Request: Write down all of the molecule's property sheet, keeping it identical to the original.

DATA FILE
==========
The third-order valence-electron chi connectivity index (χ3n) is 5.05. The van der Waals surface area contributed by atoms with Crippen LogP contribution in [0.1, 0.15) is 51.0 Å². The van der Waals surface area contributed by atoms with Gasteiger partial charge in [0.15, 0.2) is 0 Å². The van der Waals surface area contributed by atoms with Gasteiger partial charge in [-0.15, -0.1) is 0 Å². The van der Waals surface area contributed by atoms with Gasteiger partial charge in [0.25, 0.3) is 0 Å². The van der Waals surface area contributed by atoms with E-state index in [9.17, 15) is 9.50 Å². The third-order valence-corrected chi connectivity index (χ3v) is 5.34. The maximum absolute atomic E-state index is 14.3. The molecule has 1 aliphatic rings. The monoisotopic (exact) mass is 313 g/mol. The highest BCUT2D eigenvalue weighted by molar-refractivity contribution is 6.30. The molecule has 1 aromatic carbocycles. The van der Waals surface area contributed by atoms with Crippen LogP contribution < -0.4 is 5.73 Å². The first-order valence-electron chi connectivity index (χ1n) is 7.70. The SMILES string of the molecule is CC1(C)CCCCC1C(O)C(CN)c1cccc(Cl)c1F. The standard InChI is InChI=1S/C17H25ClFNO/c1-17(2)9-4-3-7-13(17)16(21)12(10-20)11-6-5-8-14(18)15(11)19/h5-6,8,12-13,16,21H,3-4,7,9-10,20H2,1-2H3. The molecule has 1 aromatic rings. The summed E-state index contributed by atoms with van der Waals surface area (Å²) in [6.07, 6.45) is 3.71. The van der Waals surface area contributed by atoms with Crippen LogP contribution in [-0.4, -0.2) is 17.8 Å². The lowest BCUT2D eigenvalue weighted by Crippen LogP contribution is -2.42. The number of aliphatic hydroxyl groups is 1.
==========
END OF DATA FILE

The third-order valence-electron chi connectivity index (χ3n) is 5.05. The van der Waals surface area contributed by atoms with Crippen LogP contribution in [0.1, 0.15) is 51.0 Å². The van der Waals surface area contributed by atoms with Gasteiger partial charge in [0.15, 0.2) is 0 Å². The van der Waals surface area contributed by atoms with Gasteiger partial charge in [-0.15, -0.1) is 0 Å². The van der Waals surface area contributed by atoms with Gasteiger partial charge in [0.25, 0.3) is 0 Å². The van der Waals surface area contributed by atoms with E-state index in [9.17, 15) is 9.50 Å². The third-order valence-corrected chi connectivity index (χ3v) is 5.34. The maximum absolute atomic E-state index is 14.3. The molecule has 1 aliphatic rings. The monoisotopic (exact) mass is 313 g/mol. The highest BCUT2D eigenvalue weighted by molar-refractivity contribution is 6.30. The molecule has 1 aromatic carbocycles. The van der Waals surface area contributed by atoms with Crippen LogP contribution < -0.4 is 5.73 Å². The first-order valence-electron chi connectivity index (χ1n) is 7.70. The SMILES string of the molecule is CC1(C)CCCCC1C(O)C(CN)c1cccc(Cl)c1F. The standard InChI is InChI=1S/C17H25ClFNO/c1-17(2)9-4-3-7-13(17)16(21)12(10-20)11-6-5-8-14(18)15(11)19/h5-6,8,12-13,16,21H,3-4,7,9-10,20H2,1-2H3. The molecule has 1 aromatic rings. The summed E-state index contributed by atoms with van der Waals surface area (Å²) in [6.07, 6.45) is 3.71. The van der Waals surface area contributed by atoms with Crippen LogP contribution in [-0.4, -0.2) is 17.8 Å². The lowest BCUT2D eigenvalue weighted by Crippen LogP contribution is -2.42. The number of aliphatic hydroxyl groups is 1.